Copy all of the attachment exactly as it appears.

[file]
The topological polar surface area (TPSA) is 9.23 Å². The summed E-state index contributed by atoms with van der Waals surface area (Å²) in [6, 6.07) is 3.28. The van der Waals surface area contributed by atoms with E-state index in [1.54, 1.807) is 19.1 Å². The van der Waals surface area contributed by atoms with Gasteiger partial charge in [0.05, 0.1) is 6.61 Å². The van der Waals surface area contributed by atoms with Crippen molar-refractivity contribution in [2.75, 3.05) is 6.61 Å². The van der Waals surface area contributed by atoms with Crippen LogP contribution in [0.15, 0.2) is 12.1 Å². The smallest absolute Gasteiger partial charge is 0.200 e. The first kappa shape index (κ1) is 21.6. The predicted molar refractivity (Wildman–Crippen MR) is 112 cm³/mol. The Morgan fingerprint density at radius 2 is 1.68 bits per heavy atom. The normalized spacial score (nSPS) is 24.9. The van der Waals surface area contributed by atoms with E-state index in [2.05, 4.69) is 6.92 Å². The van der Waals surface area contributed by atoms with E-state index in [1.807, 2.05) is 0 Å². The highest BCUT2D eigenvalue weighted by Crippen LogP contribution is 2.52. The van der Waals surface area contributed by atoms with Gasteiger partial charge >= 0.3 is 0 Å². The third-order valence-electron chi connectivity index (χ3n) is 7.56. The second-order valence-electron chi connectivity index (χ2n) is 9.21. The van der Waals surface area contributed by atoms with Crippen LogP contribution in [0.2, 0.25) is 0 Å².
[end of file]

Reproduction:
The topological polar surface area (TPSA) is 9.23 Å². The summed E-state index contributed by atoms with van der Waals surface area (Å²) in [6, 6.07) is 3.28. The van der Waals surface area contributed by atoms with E-state index in [1.54, 1.807) is 19.1 Å². The van der Waals surface area contributed by atoms with Gasteiger partial charge in [0.05, 0.1) is 6.61 Å². The van der Waals surface area contributed by atoms with Crippen molar-refractivity contribution in [2.75, 3.05) is 6.61 Å². The van der Waals surface area contributed by atoms with Crippen LogP contribution in [0.15, 0.2) is 12.1 Å². The smallest absolute Gasteiger partial charge is 0.200 e. The first kappa shape index (κ1) is 21.6. The predicted molar refractivity (Wildman–Crippen MR) is 112 cm³/mol. The Morgan fingerprint density at radius 2 is 1.68 bits per heavy atom. The normalized spacial score (nSPS) is 24.9. The van der Waals surface area contributed by atoms with E-state index in [2.05, 4.69) is 6.92 Å². The van der Waals surface area contributed by atoms with E-state index in [1.807, 2.05) is 0 Å². The highest BCUT2D eigenvalue weighted by Crippen LogP contribution is 2.52. The van der Waals surface area contributed by atoms with Gasteiger partial charge >= 0.3 is 0 Å². The third-order valence-electron chi connectivity index (χ3n) is 7.56. The second-order valence-electron chi connectivity index (χ2n) is 9.21. The van der Waals surface area contributed by atoms with Crippen LogP contribution in [0.2, 0.25) is 0 Å².